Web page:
Fairness and Equality

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    The sexual harassment merry-go-round: what we know about Britain’s under-reported problem

The sexual harassment merry-go-round: what we know about Britain’s under-reported problem

In light of the resignation of Michael Fallon, and the various other allegations that have emerged about public figures, Jennifer Brown looks at the evidence and discusses why sexual harassment seems to be a perpetual feature of our culture.

Sir Michael Fallon was the first Parliamentarian to fall on his sword in the wake of the emerging sexual harassment scandal […]

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    On genetics and social mobility: why Toby Young’s structural inequality argument is not science

On genetics and social mobility: why Toby Young’s structural inequality argument is not science

Is intelligence determined by genetic factors? Questions such as this are regularly being debated, a recent example having been an article by Toby Young on what schools can be expected to achieve in light of scientific evidence on cognitive ability. Leon Feinstein explains what science actually says, and, most importantly, what it doesn’t say about heritability.

In October 2017 Teach […]

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    How longitudinal analysis helps us understand why the younger generation’s living standards are faltering

How longitudinal analysis helps us understand why the younger generation’s living standards are faltering

Younger generations are currently experiencing work uncertainty, slower pay progression, and are finding it more difficult to own a house compared to their predecessors. Lord David Willetts explains how longitudinal analysis helps us expand our understanding of intergenerational differences and where policy to address these might focus. 

When I wrote The Pinch seven years ago it was the first book […]

Does protest really work in cosy democracies?

Does protest work? And is it more effective when it takes places in countries ruled by repressive regimes or those with democratically elected governments? Steve Crawshaw writes that if we think nothing will change, as people often do in democracies, that lack of belief becomes self-fulfilling.

For much of my life – first as a journalist, and then as a […]

Is the national living wage improving living standards?

Although the national living wage has led to a significant pay boost for Britain’s least well-off workers, significant challenges remain, writes George Bangham. He argues that the quality of work is still an issue and that the government must find ways to work with businesses so as to ensure people don’t keep getting trapped at the very lowest end […]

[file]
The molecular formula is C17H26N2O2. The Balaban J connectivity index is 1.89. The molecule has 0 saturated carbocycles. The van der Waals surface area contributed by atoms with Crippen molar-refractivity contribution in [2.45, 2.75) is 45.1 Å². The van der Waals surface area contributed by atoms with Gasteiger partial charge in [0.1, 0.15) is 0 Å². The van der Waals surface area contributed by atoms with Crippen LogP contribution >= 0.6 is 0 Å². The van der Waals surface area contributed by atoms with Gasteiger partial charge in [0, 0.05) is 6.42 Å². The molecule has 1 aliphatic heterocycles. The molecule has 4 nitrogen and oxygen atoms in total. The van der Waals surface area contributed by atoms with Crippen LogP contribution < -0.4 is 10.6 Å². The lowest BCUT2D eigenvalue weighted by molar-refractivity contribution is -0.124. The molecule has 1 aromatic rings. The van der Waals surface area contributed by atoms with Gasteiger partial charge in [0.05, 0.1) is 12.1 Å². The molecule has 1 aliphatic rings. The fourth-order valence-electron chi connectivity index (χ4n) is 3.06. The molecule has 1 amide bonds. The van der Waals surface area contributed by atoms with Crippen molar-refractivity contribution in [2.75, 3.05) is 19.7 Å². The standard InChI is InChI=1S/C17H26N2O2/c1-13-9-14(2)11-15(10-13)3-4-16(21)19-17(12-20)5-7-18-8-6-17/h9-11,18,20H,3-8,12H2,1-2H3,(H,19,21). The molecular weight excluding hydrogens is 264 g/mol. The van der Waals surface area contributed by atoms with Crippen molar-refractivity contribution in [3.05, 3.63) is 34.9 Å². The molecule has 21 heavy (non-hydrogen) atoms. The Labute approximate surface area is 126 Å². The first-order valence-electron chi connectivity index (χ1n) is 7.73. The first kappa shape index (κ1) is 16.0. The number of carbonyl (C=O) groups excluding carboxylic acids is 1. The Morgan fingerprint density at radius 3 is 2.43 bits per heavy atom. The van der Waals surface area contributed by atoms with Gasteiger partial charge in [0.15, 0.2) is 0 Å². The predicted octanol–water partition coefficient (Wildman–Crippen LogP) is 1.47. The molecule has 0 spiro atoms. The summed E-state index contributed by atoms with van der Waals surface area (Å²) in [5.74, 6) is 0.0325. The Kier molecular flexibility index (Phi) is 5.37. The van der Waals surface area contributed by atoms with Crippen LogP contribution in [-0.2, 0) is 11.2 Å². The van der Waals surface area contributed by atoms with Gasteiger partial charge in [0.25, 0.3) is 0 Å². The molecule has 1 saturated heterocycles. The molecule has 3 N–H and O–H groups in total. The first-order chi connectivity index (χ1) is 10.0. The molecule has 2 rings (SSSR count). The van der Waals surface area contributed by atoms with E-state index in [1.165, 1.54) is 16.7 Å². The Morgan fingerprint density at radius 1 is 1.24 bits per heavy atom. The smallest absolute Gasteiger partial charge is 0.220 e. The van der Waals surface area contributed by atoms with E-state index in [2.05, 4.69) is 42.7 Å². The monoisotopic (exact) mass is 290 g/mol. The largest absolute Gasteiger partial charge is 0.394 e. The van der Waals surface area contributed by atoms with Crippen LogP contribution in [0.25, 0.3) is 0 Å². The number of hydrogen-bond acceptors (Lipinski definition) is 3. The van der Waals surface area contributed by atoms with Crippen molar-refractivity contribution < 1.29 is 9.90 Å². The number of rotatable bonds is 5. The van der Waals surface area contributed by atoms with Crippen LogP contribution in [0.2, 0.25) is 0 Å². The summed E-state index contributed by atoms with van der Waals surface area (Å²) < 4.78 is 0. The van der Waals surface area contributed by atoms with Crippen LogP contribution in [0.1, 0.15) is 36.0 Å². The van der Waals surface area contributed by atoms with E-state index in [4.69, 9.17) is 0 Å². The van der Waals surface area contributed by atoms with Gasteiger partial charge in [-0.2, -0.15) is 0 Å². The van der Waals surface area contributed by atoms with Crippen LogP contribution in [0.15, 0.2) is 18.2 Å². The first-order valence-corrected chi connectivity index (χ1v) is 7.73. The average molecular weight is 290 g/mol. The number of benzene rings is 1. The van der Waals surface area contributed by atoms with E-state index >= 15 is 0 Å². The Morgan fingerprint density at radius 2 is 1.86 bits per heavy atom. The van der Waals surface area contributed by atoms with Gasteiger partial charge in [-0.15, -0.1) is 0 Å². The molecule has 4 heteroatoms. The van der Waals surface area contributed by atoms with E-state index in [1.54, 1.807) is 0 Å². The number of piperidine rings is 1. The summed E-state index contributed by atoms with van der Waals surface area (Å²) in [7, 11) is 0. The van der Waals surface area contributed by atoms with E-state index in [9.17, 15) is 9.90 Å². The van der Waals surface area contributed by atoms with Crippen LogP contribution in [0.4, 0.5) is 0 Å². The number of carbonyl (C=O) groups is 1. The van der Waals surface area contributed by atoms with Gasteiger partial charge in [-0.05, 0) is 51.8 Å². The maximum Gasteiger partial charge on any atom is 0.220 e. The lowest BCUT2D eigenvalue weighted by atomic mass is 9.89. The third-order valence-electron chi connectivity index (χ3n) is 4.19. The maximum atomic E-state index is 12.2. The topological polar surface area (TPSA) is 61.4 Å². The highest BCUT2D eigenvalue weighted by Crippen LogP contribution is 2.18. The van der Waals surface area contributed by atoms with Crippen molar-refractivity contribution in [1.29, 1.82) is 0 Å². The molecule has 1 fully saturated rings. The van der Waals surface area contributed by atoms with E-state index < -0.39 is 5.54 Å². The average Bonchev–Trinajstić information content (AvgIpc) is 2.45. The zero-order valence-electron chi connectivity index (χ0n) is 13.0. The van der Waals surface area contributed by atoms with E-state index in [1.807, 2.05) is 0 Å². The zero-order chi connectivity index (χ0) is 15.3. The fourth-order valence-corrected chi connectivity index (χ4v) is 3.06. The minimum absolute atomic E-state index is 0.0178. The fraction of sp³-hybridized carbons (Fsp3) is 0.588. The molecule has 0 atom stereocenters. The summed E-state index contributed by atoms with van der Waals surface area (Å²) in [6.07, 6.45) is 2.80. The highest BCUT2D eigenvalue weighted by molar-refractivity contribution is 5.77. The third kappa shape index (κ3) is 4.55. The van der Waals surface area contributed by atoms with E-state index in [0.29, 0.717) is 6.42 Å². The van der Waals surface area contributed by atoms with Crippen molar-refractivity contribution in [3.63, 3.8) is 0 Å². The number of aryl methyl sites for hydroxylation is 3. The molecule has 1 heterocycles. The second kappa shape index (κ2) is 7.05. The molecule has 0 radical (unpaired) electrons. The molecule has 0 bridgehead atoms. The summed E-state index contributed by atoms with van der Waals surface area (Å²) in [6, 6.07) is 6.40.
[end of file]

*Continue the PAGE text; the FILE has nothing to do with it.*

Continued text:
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    Your tenants are gay, get over it!: How housing services discriminate against LGBT+ users

Your tenants are gay, get over it!: How housing services discriminate against LGBT+ users

Are public services delivering equality for LGBT+ service users? In a socially progressive society like the UK, the presumption is that probably they are. However, Peter Matthews and Chris Poyner’s research suggests some very basic steps are still required to deliver equality.

In 2017 gay men and LGBT+* allies in the UK are celebrating 50 years since sex between two […]

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    Racial discrimination in UK housing has a long history and deep roots

Racial discrimination in UK housing has a long history and deep roots

Following the publication of the government’s racial disparity audit, Kevin Gulliver gives an overview of such disparities in housing. Drawing on several studies on the matter, he explains the causes and suggests some of the solutions.

The Government’s racial disparity audit, built on data from a range of fields of inquiry, underscores the endurance of racial discrimination and disadvantage in […]

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    Law and order in the ’90s: why Blair and Schröder implemented very different policies

Law and order in the ’90s: why Blair and Schröder implemented very different policies

Tony Blair and Gerhard Schröder were both elected in the late 1990s. But whereas Blair’s government toughened law and order policies in the UK, the German Social Democrats did not follow suit. Georg Wenzelburger writes that the ministers involved, as well as the balance of power within each government go some way in explaining why.

It may seem unthinkable today, […]